Wednesday, April 26, 2006

Zarqawi Boldly Emerges From The Shadows

Richard Miniter, The New York Sun:
In an attempt to reclaim the spotlight from his Al Qaeda rival and putative boss Osama bin Laden, Abu Musab al-Zarqawi, America's chief nemesis in Iraq, boldly emerged from the shadows in an unprecedented videotape released yesterday. READ MORE

Apparently shot last Friday afternoon, the 34-minute color video was rushed out onto radical Web sites and messages boards around the world yesterday - less than 48 hours after Mr. bin Laden's latest audiotape aired on Al-Jazeera, the Qatar-based television network.

Mr. Zarqawi is not believed to enjoy the same quality of relationship with Al-Jazeera producers as Mr. bin Laden and, like many upstarts, he turned instead to the Web.

Mr. Zarqawi and the high command of Al Qaeda, led by Mr. bin Laden and his Egypt-born deputy, Ayman al-Zawahri, have long had a rocky relationship. Mr. Zarqawi was only brought into the international terrorist network after he proved his loyalty to radical Islam by enduring five years in Jordan's maximum security prison for terrorist acts, and after Saif al-Adel, the head of the military wing of Al Qaeda, personally vouched for him in Afghanistan that same year. Even then, Mr. Zarqawi was told to set up terrorist training facilities in Herat, Afghanistan - hundreds of miles from other Al Qaeda camps in the eastern foothills near Kandahar.

Now it appears an intense rivalry is emerging between Messrs. Zarqawi and bin Laden. A letter from Mr. bin Laden's deputy, intercepted in 2005, entreated the Jordanian to send money to his masters. Other captured letters and an e-mail sent to a London-based radical cleric demonstrate the Al Qaeda leadership's increasing impatience with Mr. Zarqawi's strategy in Iraq and his attempt to stir up a civil war by killing Shiite civilians.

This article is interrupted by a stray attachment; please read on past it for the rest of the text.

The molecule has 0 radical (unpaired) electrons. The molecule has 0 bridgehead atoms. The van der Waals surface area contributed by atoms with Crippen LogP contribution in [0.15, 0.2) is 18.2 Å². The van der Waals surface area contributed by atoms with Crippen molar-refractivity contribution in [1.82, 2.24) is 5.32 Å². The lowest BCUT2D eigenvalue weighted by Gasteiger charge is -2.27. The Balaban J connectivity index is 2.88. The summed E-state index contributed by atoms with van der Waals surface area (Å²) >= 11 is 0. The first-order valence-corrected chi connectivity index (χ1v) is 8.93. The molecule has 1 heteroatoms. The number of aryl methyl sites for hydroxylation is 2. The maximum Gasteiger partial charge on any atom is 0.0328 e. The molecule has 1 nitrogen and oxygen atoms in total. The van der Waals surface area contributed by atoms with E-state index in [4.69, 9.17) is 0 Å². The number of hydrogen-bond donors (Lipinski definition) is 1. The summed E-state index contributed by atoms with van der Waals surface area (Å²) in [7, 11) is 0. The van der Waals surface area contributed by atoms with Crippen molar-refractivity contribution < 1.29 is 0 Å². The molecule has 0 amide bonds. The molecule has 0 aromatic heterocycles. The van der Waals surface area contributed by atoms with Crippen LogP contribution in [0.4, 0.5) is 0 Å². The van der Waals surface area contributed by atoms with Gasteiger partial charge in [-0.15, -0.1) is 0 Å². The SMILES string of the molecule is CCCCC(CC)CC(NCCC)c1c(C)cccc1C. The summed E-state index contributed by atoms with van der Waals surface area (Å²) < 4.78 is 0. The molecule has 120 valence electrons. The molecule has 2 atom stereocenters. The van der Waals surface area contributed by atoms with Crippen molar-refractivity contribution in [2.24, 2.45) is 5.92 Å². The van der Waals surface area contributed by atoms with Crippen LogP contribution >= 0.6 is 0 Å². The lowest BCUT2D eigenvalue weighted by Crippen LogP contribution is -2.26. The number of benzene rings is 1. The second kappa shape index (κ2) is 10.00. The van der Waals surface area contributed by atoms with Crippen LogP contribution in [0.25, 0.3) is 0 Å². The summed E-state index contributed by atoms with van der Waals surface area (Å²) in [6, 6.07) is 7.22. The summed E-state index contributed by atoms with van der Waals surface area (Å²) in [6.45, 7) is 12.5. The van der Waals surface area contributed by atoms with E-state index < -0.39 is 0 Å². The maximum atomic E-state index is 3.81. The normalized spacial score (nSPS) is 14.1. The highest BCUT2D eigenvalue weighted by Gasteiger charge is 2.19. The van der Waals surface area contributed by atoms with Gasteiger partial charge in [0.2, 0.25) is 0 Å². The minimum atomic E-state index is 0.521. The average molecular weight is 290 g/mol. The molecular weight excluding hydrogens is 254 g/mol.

"I think the key question is, why did they release the video? Showing up on a video shows that he is in a good position and that he can deliver messages just like Osama bin Laden and Ayman al-Zawahri," the director and co-founder of the SITE Institute, Rita Katz, said.

The SITE Institute, a Washington DC-based group that tracks extremist Web sites and conducts undercover research, first alerted Western news organizations yesterday to the prospect of a major announcement from the terrorists in Iraq. The institute has worked with the Department of Homeland Security, the Treasury Department and the FBI to provide timely information on terrorists.

Due to the numerous announcements on jihadi message boards, Ms. Katz said yesterday, "We were expecting something this morning."

Seven hours later it appeared. She said she was surprised. "I was not expecting to see Zarqawi on a video." Ms. Katz said. "This is the first time Zarqawi has ever appeared on video."

While the gruesome video of a masked man beheading the American prisoner Nicholas Berg in May 2004 has long been suspected to be Mr. Zarqawi himself, analysts said yesterday's video is certainly the first to feature an unmasked Mr. Zarqawi speaking directly to the camera - like a practiced actor.

One site where the video quickly appeared is known as "al-hesba," a password-protected Web site that usually posts the latest statements from Mr. Zarqawi's organization.

The coordination and distribution of Mr. Zarqawi's first video was both complex and sophisticated. "We saw that it was immediately posted on four different sites with three to four dozen URL links offering the video for download all over the world," Ms. Katz said.